How Twilio Scaled Its Values With Its Operations
Skyrocketing startups all confront the same challenge. Thanks to digital technologies, it's never been easier to scale the operational side of a business. In return, it's never been harder to retain the working culture and internal values of that company amidst explosive, exponential growth.
Twilio is a cloud communications company, founded in 2008. In 2014, Twilio was adding $1 million in annualized revenue every seven days. By 2015, the company was worth an estimated $1B dollars.
In 2010, with just six employees, Twilio captured their individual values for recruiting efforts.
“We called a meeting, and came up with five descriptors: continuous improvement, detail-oriented, learners, humble, hungry. We saw these attributes in ourselves and thought they’d help us attract like-minded people. So we declared them our values and started to hire.”
– Co-founder, Jeff Lawson
This articulation worked well until the company hit 70 employees. At this scale, Lawson realized that values had to do more than describe his personal values, these statements had to express the company's ever-evolving approach to people, product, and process. Today, Twilio employs more than 400 people.
Lawson realized that values needed a systemic approach, just as how the company approached its operations and technical systems. Cultural values, he noted, were more than words printed on a slide or inscribed on a wall, they were how you behaved every single day in everything you do as a business.
In response to rapid growth, Twilio developed a three-stage process for living their values that any scaling organization can follow:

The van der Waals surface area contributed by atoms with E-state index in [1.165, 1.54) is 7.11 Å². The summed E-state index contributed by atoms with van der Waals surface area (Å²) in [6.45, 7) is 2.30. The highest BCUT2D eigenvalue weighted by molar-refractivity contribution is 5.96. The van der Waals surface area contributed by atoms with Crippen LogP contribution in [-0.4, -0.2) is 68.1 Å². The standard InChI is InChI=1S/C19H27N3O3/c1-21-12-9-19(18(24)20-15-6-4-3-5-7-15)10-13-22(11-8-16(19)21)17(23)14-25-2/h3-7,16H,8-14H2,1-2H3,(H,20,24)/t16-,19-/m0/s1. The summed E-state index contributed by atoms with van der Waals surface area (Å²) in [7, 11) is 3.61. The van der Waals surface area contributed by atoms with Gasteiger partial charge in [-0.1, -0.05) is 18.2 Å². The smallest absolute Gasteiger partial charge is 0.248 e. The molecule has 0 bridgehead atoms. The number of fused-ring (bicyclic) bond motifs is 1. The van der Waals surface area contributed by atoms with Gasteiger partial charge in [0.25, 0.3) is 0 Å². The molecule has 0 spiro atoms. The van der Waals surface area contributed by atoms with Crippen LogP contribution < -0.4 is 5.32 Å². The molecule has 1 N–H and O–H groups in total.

- Articulate your values. Values have no meaning if they’re just what might be "nice to have." Instead, spend time reflecting on what your team does well, what their commonalities are, and what purpose they all share. Invite employees to ideate on what is important to them. Come up with around 100 ideas to start, and then ask, “What could we survive without?”. If the value isn’t imperative, throw it out. Remember, values should be directive, not just descriptive. For example, “Be Humble” is better than just “Humble.”
- Live your values. Pressure test your values by putting your ideas into practice, starting with the CEO, noting that “Everyone looks at everything you do. If you aren’t living them, nobody else will.” From there, focus on honing your team, then hiring for people who have the capacity to live your values. Team members don’t have to exemplify these values right away, but should steer towards them in a way that is cohesive with the rest of the team. Candidates shouldn’t be carbon copies of the existing team, but if they can’t get behind the core of the company, cut them lose.
- Change your values. Companies will grow and change, and you may find the values that fit your team today are no longer a priority a few years down the road. If your values begin to feel forced, or the majority of your team is struggling to connect with them in a meaningful way, it's a good signal that it’s time to part ways. However, Lawson cautions not to change your values too frequently: “If you change them quarterly, they’re no longer your values, they’re strategies. In order to be meaningful as values you need to have continuity.” Small tweaks every two or three years should suffice. Remember, timing is important: If your company is too young and small, you won’t know yourselves well enough to capture what’s important in a concrete way. If you wait until your company is too big and established, your values may inadvertently form themselves, and might not be in line with your ideals.
Takeaway: Values are more than words, they're a guide for daily behavior. Moreover, they are living, breathing descriptors of the business and its people. Develop a recurring habit of reflecting and revising your values so they never become out of date.